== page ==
MINNEAPOLIS -- Upon the franchise's relocation to the Upper Midwest in 1961, the Minnesota Twins were thus named because they represented the Twin Cities of Minneapolis and St. Paul. When the organization announced Wednesday that the St. Paul Saints had been invited to become the Twins' new Triple-A affiliate, those
MINNEAPOLIS -- Upon the franchise's relocation to the Upper Midwest in 1961, the Minnesota Twins were thus named because they represented the Twin Cities of Minneapolis and St. Paul. When the organization announced Wednesday that the St. Paul Saints had been invited to become the Twins' new Triple-A affiliate, those roots officially took hold across the Mississippi River for the first time in franchise history.
The Saints are set to make the transition from the American Association, a non-affiliated independent league, to a Twins affiliation for the first time since this edition of the franchise was founded in 1993 and wove its fun-loving brand of baseball into the fabric of the Twin Cities.
• Tracking new Minor League affiliates for '21
The partnership of the franchises could make for not only greater fan investment in the Twins' prospect pipeline, but also more impactful community and philanthropic initiatives considering both organizations' existing developmental commitments to their cities.
“The Minnesota Twins are ecstatic about the potential to form a partnership with the St. Paul Saints," Twins president Dave St. Peter said. "We have long admired the creative excellence of Marv Goldklang, Mike Veeck and their team in making the Saints one of America’s most successful Minor League brands. We are incredibly excited at the thought of Minnesota baseball fans having the opportunity to watch their favorite Twins prospects as they wear the Saints' uniform and play at gorgeous CHS Field. Simply put, a Twins-Saints partnership would not only be historic, but a wonderful boon for baseball in the Twin Cities and beyond."
The Twins also announced the invitation of the Wichita Wind Surge to become the club's new Double-A affiliate and swapped the levels of their longstanding Class A affiliates, with the Cedar Rapids Kernels set to become the new Class A Advanced affiliate and the Fort Myers Mighty Mussels moving down to the Class A level as part of the widespread overhaul of Minor League Baseball.
The restructuring came at the cost of a longstanding relationship with the Rochester Red Wings, which had been the Twins' Triple-A affiliate since the 2003 season. Rochester was invited to become a Nationals affiliate, while Pensacola, the Twins' previous Double-A affiliate, could become part of the Marlins' organization.
The moves consolidate the Twins' development pipeline into a much tighter geographic footprint. The club's previous affiliation structure could have seen a prospect move from Tennessee to Iowa to Florida to New York to Minnesota as part of his journey to the big leagues. Now, the organization's Rookie-level and early development programming at its Minor League hub in Fort Myers will easily transition into Class A ball at that same facility, followed by an easier upward journey through the Midwest from Iowa to Kansas to Minnesota.
In fact, the Twins and Saints are poised to have the geographically closest relationship between a Major League team and its Triple-A affiliate in the Majors, with only 10.6 miles separating Target Field and the 7,210-seat CHS Field, home of the Saints. A player on a rehab assignment or a player transitioning from Triple-A to the Majors could now make a short drive down Interstate 94 and have a consistent housing situation instead of shuttling between Minneapolis and upstate New York.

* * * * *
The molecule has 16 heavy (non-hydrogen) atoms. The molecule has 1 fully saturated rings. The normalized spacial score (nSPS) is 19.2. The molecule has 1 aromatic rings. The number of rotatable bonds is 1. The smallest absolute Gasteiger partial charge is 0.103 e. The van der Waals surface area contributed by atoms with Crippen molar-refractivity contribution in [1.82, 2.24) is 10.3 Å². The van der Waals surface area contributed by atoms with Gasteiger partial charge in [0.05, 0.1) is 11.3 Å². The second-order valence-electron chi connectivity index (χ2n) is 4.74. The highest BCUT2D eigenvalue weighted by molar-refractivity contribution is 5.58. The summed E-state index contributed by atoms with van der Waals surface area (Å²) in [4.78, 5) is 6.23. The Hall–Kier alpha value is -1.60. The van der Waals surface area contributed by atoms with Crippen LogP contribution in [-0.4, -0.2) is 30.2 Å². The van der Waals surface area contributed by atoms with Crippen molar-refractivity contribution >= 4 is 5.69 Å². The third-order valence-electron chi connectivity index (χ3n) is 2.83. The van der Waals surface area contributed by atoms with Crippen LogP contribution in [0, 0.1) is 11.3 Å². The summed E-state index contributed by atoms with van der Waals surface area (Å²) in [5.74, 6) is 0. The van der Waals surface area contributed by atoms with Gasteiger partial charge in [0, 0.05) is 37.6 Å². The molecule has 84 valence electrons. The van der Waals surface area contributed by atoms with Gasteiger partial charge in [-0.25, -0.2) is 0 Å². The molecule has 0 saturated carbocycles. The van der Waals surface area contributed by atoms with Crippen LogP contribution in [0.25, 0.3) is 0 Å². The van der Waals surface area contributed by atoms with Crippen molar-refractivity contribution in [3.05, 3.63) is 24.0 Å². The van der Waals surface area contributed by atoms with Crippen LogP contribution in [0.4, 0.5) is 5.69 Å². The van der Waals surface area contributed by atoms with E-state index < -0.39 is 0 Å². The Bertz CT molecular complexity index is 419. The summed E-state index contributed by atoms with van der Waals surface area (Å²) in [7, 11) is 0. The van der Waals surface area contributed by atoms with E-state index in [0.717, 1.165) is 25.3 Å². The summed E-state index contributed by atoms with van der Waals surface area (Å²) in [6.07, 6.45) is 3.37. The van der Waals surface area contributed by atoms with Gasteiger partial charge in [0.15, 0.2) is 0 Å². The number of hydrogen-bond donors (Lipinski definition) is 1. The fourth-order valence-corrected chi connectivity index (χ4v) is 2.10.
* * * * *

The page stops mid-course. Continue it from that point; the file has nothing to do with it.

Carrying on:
"I could not envision a better setup for our club," president of baseball operations Derek Falvey said. "The tremendous resources and proximity afforded by St. Paul and CHS Field would give us a chance to link our two highest levels of play. The brand new facility in Wichita and what we’ve learned about the rich history and passionate baseball fanbase there creates fantastic new possibilities in Double-A. The ability to continue relationships with the great organizations in both Cedar Rapids and Fort Myers would help to set the foundation for future big leaguers at the early stages of their journeys."
CHS Field has been a significant draw since it opened in 2015. The Saints have led the American Association in attendance in every season since moving to their current park, and they also led their league in attendance in 17 of their 27 full seasons played between CHS Field and their old home, Midway Stadium. The Saints should continue to be a significant draw among Twins fans in '21, when the organization's top five prospects -- shortstop Royce Lewis, outfielder Alex Kirilloff, outfielder Trevor Larnach, right-hander Jordan Balazovic and right-hander Jhoan Duran -- could all pass through St. Paul.
The Twins' potential new Double-A affiliate in Wichita also boasts a new stadium that hasn't yet seen a professional game. It was set to open in 2020, when the club was the Triple-A affiliate of the Marlins, but the Minor League season was canceled due to the COVID-19 pandemic. The stadium will seat more than 10,000 fans and bring the Twins' Double-A affiliate closer to home than its past three stops in Connecticut, Tennessee and Florida.
Cedar Rapids first became part of the Twins' organization in 2013 and will become the Twins' eighth Class A Advanced affiliate. Fort Myers has been home to the club's High-A affiliation for 27 seasons, and it has been the Twins' Spring Training home since 1991. The Twins will continue to host a Short Season Rookie-level team in Fort Myers along with the club's Dominican Summer League at its academy in Boca Chica, D.R.
Do-Hyoung Park covers the Twins for MLB.com. Follow him on Twitter at @dohyoungpark and on Instagram at dohyoung.park.